March 1, 2011 – By Robin Comita
According to a statement by the Turtle Conservation Coalition, between 48% and 54% of turtle and tortoise species are endangered. Although turtle populations have been declining for many years, a recently published list of the 25+ most endangered turtle and tortoise species has captured the attention of multiple environmental and activist groups. The coalition predicts that without drastic conservation efforts, these species will become extinct within a few decades.
The Turtle Conservation Coalition has identified illegal capture and trade, along with habitat loss and destruction, as the primary cause for their plight. Of the 25 species listed, 17 are from Asia, 3 are from Africa, 3 are from South America, one is from North America and one is from Australia. In other words, more than two-thirds of the most endangered turtle species are found in Asia, where the illegal market for endangered turtles is substantial.
Despite efforts to crack down on the illegal capture and trading of turtles in the early 1990s, Asian markets for the species are prospering. As a species of turtle is driven closer to extinction, merchants can charge a higher price for the rare animal. Efforts to contain the Asian turtle trade were weak or only briefly effective as dealers have found loopholes in the system.
Many turtles are wanted for food, pets, manufacturing combs, and perceived medicinal qualities. Although hunting wild turtles may have sufficed in the past, population growth has caused demand to outpace supply. Some efforts to breed or farm turtles have been successful, but wild turtles can often fetch a higher price. Some rare species are sold for tens of thousands of dollars, and others are rumored to retail for hundreds of thousands.
Among the most highly valued species is the golden coin turtle, also known as the Chinese three-striped box turtle. The profit made from catching and selling a single three-striped box turtle is enough for some to afford a house. The turtle is thought to cure cancer, and makeshift traps in its habitat abound. Populations living in the wild have decreased more than 50%, and it is now ranked the 9th most endangered turtle.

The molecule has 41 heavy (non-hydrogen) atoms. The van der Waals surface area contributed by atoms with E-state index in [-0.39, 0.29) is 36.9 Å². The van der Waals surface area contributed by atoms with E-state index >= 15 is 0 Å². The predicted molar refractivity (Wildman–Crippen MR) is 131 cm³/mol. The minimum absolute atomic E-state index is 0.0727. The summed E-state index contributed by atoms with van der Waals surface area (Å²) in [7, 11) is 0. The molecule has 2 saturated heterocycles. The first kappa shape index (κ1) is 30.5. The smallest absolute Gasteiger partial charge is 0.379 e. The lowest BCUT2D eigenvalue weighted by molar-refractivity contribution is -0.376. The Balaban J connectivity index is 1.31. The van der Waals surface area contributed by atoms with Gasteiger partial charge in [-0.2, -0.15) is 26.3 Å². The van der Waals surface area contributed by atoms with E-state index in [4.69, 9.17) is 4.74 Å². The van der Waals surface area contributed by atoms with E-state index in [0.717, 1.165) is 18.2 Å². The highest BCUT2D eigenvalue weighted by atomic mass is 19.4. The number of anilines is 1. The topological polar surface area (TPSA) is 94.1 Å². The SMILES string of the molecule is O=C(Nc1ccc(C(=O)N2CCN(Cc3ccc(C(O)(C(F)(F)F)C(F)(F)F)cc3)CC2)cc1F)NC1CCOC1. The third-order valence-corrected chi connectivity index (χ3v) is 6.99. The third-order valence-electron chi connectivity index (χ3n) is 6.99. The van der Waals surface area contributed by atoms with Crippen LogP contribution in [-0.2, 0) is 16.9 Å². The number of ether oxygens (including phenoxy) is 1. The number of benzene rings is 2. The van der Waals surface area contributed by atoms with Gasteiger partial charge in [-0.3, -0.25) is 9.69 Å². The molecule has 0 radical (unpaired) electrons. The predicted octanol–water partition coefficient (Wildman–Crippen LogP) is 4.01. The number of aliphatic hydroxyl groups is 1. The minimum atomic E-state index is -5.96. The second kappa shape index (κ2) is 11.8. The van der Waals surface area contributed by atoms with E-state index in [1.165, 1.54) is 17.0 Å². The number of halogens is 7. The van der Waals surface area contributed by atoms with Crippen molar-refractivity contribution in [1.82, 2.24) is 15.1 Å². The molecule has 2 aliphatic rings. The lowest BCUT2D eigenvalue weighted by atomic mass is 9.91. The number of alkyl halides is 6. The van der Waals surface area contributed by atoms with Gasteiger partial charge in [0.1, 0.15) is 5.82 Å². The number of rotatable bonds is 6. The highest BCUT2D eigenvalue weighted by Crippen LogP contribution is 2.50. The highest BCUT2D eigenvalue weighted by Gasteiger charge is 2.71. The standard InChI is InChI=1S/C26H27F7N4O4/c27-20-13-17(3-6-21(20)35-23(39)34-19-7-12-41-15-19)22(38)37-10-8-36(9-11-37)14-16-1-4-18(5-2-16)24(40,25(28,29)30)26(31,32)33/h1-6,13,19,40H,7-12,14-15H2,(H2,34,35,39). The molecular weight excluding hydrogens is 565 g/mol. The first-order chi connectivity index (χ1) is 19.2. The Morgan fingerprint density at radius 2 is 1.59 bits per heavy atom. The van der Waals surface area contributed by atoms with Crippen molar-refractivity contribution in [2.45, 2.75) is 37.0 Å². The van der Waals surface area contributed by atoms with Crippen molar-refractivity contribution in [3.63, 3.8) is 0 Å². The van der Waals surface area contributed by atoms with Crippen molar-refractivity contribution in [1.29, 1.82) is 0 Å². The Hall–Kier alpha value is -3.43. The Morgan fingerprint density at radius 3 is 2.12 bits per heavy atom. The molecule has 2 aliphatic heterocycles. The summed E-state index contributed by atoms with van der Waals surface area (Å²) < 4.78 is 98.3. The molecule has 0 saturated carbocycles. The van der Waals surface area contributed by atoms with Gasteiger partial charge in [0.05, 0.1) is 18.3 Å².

However, the Pinta or Abingdon Island Giant Tortoise tops the list as the most endangered turtle. Nicknamed “Lonesome George,” it is believed to be the last of its kind. Second in danger is the Red River/Yangtze Giant Softshell Turtle, of which only 4 known individuals remain. Of the four, three are male and only one female. Conservationists are attempting to breed a male with the last female in captivity to ensure the survival of the species.
Turtles often reach reproductive age when they are 15 to 20 years old. After reaching maturity, they lay eggs every year for the next 30 or 40 years. However, if captured or killed before turning 15, their chances of reproducing are virtually extinguished. This lengthy period of adolescence leaves turtles especially susceptible to endangerment due to human activities.
Turtles are now more endangered than mammals, birds, amphibians, rays or sharks and among vertebrates they are matched only by the primates. An estimated 300 million turtles are consumed each year in Asia alone. Approximately 100,000 wild turtles are caught and consumed during a religious holiday in Bangladesh. Large numbers also become bycatch each year, and consequently die or are disposed of improperly.
The Turtle Conservation Coalition, which is an alliance of at least ten separate organizations, is approaching conservation in a series of steps. Step one, Preventing Imminent Extinction, is completed. The second step, Expanding the Focus, is currently underway. The final step is Securing the Future of turtles and tortoises around the world.
In response to the new list of endangered turtles, Partners in Amphibian and Reptile Conservation(PARC) is promoting a new, year long awareness campaign titled Year of the Turtle. The campaign seeks to raise awareness through education, contests and activities about endangered turtles, while offering methods for supporting their survival. Other programs, such as the Turtle Survival Alliance, use a “boots on the ground” approach to conservation and recovery programs. Dozens of groups around the world have mobilized around the cause, many of which work with the Turtle Conservation Coalition to spread the word about the endangered status of half the world’s turtles.